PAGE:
Once again, sorry for the gaps in posts here … I’ve had several projects that got into “must finish” states that pushed writing for The Job Stalker right off the calendar. Fortunately, Gordon has been more on-the-ball, and has a new piece here for you. Interestingly, it suggests to me that were I to keep to a “structured” schedule, I might be able to work up more posts in here. I do, however, have a bunch of links to bring you Friday, and there’s an outside chance (I’m only about 1/3rd of the way through it at this point) that I’ll have a hot new book for you on Monday.
Anyway, co-Job Stalker Gordon Dymowski is giving you the run-down on how he organizes his time. Frankly, he appears to get up about the time I’m going to bed, but I guess there do have to be “morning people” in this world, right?
Today’s post consists primarily of my response to two often-repeated statements that I tend to hear numerous times.
The first is usually others’ reaction when I state that I have an interview or a follow-up along the lines of “Why can’t I have the same success?” The other statement made by a well-meaning career coach or peer around the idea that “looking for a job actually becomes your job when you’re unemployed.”
I won’t claim that I have had great success – I’ve been on a relative dry spell when it comes to interviews recently – but I actually try to formally structure my day. I won’t claim to spend a solid eight hours a day job seeking, but hopefully sharing my job seeking approach and strategies for job seeking allow me to gain suggestions for improvement, but more importantly, allow me to “pass it forward” to others.
(A brief note – much of my insights are based on my own self-awareness on rhythms, strengths, and weaknesses, based on previous work with career counselors. These are not meant to be a quick-and-dirty shortcut; job seeking still takes effort. My hope is that by providing this information, I can spur you, the reader, to think differently…and perhaps allow me to gain something to help me improve as a job seeker).
One of the first steps I take is to set regular, attainable goals for each week. My goals are going to look very simplistic; however, my tendency is to try to meet – and exceed – my stated goals. I know I’m moving at a good pace when in a week I am able to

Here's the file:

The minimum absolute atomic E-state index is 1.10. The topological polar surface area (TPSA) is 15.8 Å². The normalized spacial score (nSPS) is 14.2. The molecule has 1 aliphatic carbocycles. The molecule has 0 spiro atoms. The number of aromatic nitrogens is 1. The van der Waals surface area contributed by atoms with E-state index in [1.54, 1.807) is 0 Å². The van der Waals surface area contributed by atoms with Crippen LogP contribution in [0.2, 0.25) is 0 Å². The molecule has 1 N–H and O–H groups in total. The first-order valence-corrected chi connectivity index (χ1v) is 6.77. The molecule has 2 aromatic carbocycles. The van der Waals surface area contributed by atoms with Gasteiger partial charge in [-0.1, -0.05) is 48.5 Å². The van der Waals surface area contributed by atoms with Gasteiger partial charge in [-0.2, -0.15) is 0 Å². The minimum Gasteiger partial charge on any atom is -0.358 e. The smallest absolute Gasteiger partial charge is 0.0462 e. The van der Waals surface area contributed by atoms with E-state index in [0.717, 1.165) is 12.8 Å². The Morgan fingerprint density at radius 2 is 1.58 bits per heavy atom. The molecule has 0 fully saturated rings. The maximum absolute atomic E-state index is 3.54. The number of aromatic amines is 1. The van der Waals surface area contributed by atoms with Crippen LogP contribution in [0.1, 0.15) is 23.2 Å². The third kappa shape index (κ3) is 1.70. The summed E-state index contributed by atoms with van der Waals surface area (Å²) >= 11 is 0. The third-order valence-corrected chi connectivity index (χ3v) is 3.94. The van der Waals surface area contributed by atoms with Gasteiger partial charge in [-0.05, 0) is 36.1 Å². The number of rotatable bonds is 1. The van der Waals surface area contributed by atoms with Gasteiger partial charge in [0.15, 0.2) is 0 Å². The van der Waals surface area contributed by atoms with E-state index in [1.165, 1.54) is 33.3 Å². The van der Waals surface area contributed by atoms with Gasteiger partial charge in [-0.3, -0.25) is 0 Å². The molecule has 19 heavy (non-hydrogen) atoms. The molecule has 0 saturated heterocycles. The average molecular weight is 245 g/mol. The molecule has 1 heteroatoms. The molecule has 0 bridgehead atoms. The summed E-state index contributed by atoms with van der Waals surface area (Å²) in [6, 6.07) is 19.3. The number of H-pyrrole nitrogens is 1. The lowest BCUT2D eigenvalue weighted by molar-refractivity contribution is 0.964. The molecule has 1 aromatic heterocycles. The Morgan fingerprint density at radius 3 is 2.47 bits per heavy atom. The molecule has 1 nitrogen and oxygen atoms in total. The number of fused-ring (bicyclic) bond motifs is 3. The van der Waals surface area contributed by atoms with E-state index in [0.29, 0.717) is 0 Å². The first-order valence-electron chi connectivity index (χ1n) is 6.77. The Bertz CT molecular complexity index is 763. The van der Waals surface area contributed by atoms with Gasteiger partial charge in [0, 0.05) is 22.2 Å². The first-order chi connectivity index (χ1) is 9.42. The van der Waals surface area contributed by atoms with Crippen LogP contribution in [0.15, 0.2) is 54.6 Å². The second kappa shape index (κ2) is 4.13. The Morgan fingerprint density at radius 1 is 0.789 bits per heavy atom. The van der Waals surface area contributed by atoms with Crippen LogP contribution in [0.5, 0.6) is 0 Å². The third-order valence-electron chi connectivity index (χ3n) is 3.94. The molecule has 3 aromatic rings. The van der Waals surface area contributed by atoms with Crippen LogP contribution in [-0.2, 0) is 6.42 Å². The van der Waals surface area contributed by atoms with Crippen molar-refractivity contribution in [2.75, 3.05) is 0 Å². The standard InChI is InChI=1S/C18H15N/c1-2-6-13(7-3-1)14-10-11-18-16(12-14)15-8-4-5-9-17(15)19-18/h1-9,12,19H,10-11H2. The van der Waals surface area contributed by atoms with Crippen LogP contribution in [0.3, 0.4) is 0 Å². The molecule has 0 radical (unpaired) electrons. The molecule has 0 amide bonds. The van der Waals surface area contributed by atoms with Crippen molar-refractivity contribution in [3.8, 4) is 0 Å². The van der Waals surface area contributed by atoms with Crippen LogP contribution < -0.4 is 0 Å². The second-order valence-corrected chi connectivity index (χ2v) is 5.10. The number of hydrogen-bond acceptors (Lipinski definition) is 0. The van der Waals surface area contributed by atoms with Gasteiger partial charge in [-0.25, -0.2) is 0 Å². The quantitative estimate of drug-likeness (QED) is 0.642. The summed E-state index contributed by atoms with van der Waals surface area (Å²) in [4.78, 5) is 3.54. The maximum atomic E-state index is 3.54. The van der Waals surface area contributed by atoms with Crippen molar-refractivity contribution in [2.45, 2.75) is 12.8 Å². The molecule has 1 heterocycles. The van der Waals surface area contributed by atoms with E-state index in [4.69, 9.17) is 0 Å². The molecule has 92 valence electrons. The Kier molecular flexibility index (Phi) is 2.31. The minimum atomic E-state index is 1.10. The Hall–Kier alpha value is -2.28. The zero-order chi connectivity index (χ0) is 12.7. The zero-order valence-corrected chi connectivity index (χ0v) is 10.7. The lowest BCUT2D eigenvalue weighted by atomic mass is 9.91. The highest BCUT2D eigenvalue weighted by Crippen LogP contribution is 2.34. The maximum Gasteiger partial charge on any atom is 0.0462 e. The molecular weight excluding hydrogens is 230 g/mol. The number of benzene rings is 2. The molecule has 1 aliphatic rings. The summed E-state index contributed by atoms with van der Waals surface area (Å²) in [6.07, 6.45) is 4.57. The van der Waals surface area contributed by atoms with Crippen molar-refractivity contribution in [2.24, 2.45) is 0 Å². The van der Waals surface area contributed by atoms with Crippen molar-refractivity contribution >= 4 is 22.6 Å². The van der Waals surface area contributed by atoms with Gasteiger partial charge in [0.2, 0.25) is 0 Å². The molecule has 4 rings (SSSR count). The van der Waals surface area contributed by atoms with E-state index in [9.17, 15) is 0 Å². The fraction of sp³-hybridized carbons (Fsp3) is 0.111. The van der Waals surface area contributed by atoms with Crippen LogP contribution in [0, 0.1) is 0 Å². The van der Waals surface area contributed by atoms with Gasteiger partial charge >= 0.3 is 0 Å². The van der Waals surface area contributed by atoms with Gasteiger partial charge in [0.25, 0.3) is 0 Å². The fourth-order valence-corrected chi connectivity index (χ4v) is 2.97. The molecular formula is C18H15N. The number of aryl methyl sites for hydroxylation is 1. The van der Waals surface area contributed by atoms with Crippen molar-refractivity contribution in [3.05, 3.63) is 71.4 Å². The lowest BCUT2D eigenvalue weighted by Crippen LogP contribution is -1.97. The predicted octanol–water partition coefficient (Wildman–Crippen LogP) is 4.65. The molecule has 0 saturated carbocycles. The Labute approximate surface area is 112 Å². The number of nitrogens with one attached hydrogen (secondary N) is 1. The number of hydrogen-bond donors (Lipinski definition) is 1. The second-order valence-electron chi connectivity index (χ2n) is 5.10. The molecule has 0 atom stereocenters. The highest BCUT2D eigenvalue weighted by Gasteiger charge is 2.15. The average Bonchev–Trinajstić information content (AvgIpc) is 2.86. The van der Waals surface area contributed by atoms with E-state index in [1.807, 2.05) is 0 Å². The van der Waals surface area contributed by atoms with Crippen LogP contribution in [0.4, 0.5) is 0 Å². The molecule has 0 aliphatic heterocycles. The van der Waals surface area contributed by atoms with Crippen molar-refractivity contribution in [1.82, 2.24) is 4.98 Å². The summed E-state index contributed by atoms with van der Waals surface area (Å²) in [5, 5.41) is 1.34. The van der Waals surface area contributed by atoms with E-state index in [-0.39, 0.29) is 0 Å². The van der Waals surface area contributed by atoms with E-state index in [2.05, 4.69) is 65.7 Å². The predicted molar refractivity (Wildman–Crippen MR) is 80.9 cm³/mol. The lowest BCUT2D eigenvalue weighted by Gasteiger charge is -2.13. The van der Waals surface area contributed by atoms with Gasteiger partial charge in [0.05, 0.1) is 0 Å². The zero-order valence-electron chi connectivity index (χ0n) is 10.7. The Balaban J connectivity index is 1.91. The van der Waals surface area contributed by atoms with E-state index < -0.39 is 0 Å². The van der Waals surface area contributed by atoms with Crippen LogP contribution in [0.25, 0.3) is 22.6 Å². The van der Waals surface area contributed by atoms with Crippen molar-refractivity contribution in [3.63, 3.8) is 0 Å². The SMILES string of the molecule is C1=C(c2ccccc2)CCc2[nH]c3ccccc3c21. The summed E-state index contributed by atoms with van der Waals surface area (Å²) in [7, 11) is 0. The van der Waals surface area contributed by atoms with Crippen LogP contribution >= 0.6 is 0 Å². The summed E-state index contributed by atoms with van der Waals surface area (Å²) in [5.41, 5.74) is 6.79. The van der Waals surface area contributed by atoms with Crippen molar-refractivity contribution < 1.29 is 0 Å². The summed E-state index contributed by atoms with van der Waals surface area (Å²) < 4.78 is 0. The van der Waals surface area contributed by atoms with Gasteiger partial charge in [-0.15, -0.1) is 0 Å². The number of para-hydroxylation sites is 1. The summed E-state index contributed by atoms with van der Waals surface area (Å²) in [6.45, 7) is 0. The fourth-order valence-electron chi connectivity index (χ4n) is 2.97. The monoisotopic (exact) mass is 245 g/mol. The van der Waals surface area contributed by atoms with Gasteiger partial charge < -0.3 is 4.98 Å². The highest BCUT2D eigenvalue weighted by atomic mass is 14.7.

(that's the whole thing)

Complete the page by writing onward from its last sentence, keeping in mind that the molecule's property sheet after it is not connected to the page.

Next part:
- E-Mail resumes in application to 5 – 7 job leads (either forwarded or posted online) per week – that breaks down to about one resume per day
- Send follow up e-mail/notes on at least two to three potential employers to whom I have already sent resumes
- Attend one to two networking events in the week (and by “event” this means either a one-on-one interview or a larger event); and
- Maintain contact with any and all recruiters I am working with (sending revised materials, updating on my availability, etc).
Now with positive goals, I can create a more formal structure for my day. Procrastination is easy for me, and I have to avoid the temptation to spend inordinate amounts of time on Facebook and Twitter and claim that it’s “networking”. By giving a rough structure to my day, I provide myself flexibility in determining what I accomplish, focusing my activities around acquiring work, building contacts, and/or strengthening my professional presence.
So my “typical” day (which can be easily restructured around freelance work/networking appointments & events/job interviews) looks something like this:
5:30 am – Wake up, shower, take care of cat, brew coffee, watch news, and gear up for day.:
7:30 am – Begin e-mail triage (reviewing e-mail and following up); Researching job leads through various channels (including NPO.net, idealist.org, and listings forwarded by my contacts) and choosing those that I know I have a good “fit”.
9:30 am – Take a one hour break, spend time checking and engaging on Twitter, Facebook, etc. This allows me to shift gears and move towards more intense work.
10:30 am – Spend ninety minutes “deep diving” into potential employers/contacts, work on freelance/other projects (like my volunteer efforts, blogging, or other writing projects for Comic Related as well as this blog), possibly check e-mail again.
12:00 pm – Eat lunch/spend time relaxing.
1:00 pm – Perform a variety of tasks, including
- Researching companies/contacts on Linked In
- Researching and sending out resumes in response to job postings
- Sending follow up notes to positions I’ve previously applied for to acquire information on status;
- Look for and schedule other networking events (though resources like Interactive Amy’s online calendar)
- Content creation/distribution
3:30 pm – 4:00 pm – Set up my to-do list for the next day (Tasks to be completed, events scheduled, etc) and finish up my day.
Now, granted, this schedule varies daily – I’m not including networking events/phone calls (I’m a big fan of breakfast networking like Social Media Breakfast and the Chicago Geek Breakfast), nor am I including regular life issues (like doing laundry, personal appointments, etc). Arranging my day into “chunks” of time provides greater flexibility in scheduling (using Google Calendar via Thunderbird’s Lightning Extension, and copying into my day planner) ,and allows me to adjust more easily when short-term crises arise (important for me since I’m taking care of a parent with health issues). Although this approach does not guarantee results, having structure and goals allows me to feel some progress in my job search.
But now, it’s your turn – what has your experience been? Please feel free to provide your thoughts in the comments section below. I also invite you to send me an e-mail, connect with me via Linked In, or follow me where I have an online presence. Again, thanks for reading, and see you next week!
Filed under: Uncategorized